Private Health Insurance

Private medical insurance, often referred to as PMI, is a way for individuals or families to take control of their medical needs

With PMI, you get faster access to specialists, skip the long public healthcare queues, and enjoy more comfortable hospital stays, ensuring you receive top-notch care when you need it most

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How It Works

Pay your premium and then make claims for any private healthcare you receive. Depending on the options you’ve chosen, your policy will cover some, or all of the costs of private treatments.


Private health insurance comes with several advantages, including speedy access to private healthcare and expedited treatment. Numerous providers grant access to digital GP apps, allowing you to swiftly secure medical assistance and secure referrals for additional private care. 

Some plans offer direct access to services like physiotherapy or mental health specialists without the necessity of waiting for a GP referral, ensuring you receive prompt treatment and support.

What is Covered

Here’s what private medical insurance typically covers:

Hospital Stays: If you need to go to the hospital for surgery or treatment, PMI can cover the costs, including your room, meals, and the medical care you receive there.

Specialist Consultations: When you need to see a specialist doctor, like a cardiologist or orthopedic surgeon, your insurance can help pay for their expert advice and care.

Diagnostic Tests: From X-rays to MRIs and blood tests, PMI often covers the cost of getting these important tests done.

Prescription Medications: If your doctor prescribes medications, your insurance can help you pay for them, making sure you can afford the medicines you need.

Cancer Treatment: PMI can assist with the costs of cancer treatments such as chemotherapy and radiation therapy.

Physiotherapy: If you need physical therapy to recover from an injury or surgery, your insurance can often help cover these sessions.

Mental Health: Some policies also cover mental health services, including therapy and counselling.

Outpatient Treatment: Even if you don’t stay in the hospital, PMI can still help with costs when you visit a specialist or have outpatient procedures.

Dental and Optical Care: Some policies include benefits for routine dental and eye care, like check-ups and eyeglasses.

Remember, the coverage can vary depending on your specific insurance plan and what you’ve chosen to include. Speak to one of our advisers to help you understand your options.

Cancer Care

Most health insurance providers understand the importance of covering cancer, and they offer different ways to do it.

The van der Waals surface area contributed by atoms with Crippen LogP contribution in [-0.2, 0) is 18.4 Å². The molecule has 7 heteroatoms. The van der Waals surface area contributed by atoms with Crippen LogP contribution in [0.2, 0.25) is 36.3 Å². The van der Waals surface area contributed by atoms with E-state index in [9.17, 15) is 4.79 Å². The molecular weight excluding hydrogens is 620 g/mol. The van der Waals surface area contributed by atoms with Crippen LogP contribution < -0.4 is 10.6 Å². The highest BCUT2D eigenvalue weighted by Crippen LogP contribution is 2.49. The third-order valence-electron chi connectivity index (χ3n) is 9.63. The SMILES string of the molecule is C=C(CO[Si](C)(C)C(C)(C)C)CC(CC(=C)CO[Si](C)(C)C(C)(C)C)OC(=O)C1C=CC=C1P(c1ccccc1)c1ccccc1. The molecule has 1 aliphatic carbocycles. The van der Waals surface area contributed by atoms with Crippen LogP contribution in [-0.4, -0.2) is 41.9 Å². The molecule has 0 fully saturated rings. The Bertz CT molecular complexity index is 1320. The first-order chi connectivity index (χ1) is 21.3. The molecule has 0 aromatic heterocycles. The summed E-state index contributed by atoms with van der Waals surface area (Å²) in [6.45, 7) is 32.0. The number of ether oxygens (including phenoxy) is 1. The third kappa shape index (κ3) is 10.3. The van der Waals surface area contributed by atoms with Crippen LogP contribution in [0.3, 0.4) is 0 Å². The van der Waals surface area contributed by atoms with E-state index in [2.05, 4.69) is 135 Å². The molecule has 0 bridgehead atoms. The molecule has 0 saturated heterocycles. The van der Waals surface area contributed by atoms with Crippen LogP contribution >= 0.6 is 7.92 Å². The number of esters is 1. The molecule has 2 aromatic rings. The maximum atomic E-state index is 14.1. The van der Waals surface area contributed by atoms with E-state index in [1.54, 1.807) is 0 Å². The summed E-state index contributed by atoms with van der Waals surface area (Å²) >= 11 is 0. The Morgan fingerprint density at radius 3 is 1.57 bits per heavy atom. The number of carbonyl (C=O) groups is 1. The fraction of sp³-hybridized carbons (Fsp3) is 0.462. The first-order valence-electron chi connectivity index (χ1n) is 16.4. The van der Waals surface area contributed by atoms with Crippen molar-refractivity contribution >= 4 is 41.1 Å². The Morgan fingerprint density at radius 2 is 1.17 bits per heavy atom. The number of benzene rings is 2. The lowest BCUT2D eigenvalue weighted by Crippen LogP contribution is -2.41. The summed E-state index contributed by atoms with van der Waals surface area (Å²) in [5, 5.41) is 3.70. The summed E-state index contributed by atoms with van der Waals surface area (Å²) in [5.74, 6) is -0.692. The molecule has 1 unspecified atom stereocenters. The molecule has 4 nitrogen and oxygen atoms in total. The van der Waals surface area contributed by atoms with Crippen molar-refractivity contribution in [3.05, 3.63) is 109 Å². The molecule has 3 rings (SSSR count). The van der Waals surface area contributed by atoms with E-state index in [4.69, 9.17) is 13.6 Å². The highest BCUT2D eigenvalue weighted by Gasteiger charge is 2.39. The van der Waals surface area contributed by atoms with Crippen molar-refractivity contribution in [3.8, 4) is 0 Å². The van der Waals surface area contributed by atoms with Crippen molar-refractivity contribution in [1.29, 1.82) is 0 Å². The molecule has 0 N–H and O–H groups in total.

Here’s how it usually works: You can either have cancer coverage included in your main policy or add it on for a bit more money.

When it comes to what’s covered, it can vary from one insurance company to another. But in general, they take care of things like tests, doctor appointments, surgeries, and treatments like radiation and chemotherapy. They’ve got your back for in-patient costs and even the care you might need afterwards.

Some insurance companies go above and beyond by helping with pricier treatments or new medications. Plus, they might let you pick from a wider range of hospitals.

Before you decide which insurance company to go with, it’s a good idea to ask for all the details on what they cover. That way, you’ll know exactly what you’re getting and can make the best choice for your needs.

Who Can Have Cover


Look after your health with your own policy


Private health insurance plans that are there to cover both you and your partner


Ensure your loved ones are protected and get the chance to receive quick treatment


Keep your employees happy and healthy with a private medical insurance plan

Still Have Questions?

How Much Does Private Health Insurance Cost?

The cost of private medical insurance can vary significantly from person to person due to a range of factors. Some of these factors are within your control, while others are not.

Age: Premiums typically increase with age because insurers associate higher age with a greater risk of making claims.

Medical History: People often assume that their medical history makes insurance unaffordable. While some insurers may adjust premiums based on your medical history, not all of them do.

Postcode: Certain insurers consider your postcode when determining your premium. They take into account which private hospitals are available in your area. However, not all insurers use this criterion.

Excess: You can lower your premium by opting for an excess, which is the amount you contribute toward your treatment costs.

Hospital List: When purchasing a policy, you’ll need to choose a hospital list. These lists vary among insurers. If you select a list that includes top London hospitals, it may increase your premium.

Additional Therapies: Adding extra coverage for therapies such as physiotherapy or mental health treatment can affect your premium.